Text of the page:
Secretary General Almagro: a cause for hope?

The new OAS Secretary General’s swearing-in speech should give us hope, not just because he talked about the OAS’s role in defending human rights and electoral transparency and inclusiveness, but also because of who he is and Uruguay’s principled position in the hemisphere. His first test will be the Venezuelan legislative elections.

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The left and political pragmatism in Latin America

When analyzing Latin America, it is high time we stopped using the imagery of a “pink tide” and stop depicting the region in “good lefts” or “bad lefts.” Despite the rhetoric we often hear from politicians and pundits alike, with few exceptions we are entering an era of pragmatism and centrism.

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Determining and gaining U.S. influence in Latin America

Rather than focusing old time notions of levels of economic and military aid or large inspiring policy declarations, analysts and policymakers should focus their attention where policy and its return (i.e. influence) is most impactful—communication, contact and exchange that improve the daily lives of Latin American and Caribbean citizens.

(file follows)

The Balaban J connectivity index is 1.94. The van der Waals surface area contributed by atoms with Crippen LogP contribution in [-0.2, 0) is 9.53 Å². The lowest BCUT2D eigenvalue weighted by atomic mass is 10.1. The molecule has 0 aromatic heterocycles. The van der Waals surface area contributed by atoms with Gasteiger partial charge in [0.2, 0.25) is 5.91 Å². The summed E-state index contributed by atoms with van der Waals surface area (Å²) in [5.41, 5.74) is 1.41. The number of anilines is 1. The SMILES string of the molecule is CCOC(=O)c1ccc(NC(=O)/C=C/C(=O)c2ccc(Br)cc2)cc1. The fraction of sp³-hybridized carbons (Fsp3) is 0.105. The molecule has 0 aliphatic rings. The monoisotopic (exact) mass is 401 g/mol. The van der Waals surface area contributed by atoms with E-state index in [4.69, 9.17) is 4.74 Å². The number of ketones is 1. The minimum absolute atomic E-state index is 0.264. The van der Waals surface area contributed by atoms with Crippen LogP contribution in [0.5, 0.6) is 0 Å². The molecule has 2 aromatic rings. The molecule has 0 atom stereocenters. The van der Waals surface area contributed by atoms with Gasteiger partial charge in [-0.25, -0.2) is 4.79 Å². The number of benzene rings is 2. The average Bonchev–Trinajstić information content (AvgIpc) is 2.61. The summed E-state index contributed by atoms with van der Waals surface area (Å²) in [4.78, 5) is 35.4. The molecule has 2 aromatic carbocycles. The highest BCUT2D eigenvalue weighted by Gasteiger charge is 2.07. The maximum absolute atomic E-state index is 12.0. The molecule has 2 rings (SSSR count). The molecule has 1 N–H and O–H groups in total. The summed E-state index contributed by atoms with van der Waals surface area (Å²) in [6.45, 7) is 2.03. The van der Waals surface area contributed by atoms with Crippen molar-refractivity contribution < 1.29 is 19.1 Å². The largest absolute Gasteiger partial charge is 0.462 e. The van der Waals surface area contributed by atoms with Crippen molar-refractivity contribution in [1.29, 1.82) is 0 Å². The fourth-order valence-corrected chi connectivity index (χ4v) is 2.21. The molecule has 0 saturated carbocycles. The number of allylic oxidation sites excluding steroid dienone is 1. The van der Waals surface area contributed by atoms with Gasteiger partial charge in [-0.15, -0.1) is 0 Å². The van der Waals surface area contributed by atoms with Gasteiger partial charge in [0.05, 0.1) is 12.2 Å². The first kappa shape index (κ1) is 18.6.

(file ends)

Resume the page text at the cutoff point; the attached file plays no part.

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How to engineer a Latin American miracle

The story of dashed hopes and sudden halts is a painful yet familiar one for all of us. As we lick our wounds and take stock of yet another lost opportunity, we ask ourselves yet again: can the continent ever escape the boom-bust cycles that have left our economies trapped in middle income status?

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Leopoldo Lopez and the injustice of Venezuela’s judicial system

Even if you don’t agree with the Venezuelan opposition’s call for “la salida” of President Maduro, leaders like Leopoldo Lopez, now in prison almost 15 months, still have the right to demand the resignation of a president–a right Brazilian President Dilma Rousseff rightly supported in her country. Here’s his parents’ story.

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Should the U.S. be worried about Chinese arms sales in the region?

China has increased the sale of sophisticated weapons systems to Latin America and the Caribbean, mostly–though not exclusively–to countries opposed to the United States. With it has come other forms of military cooperation between China and its new customers. Should the U.S. be worried? If so, what can it do about it?

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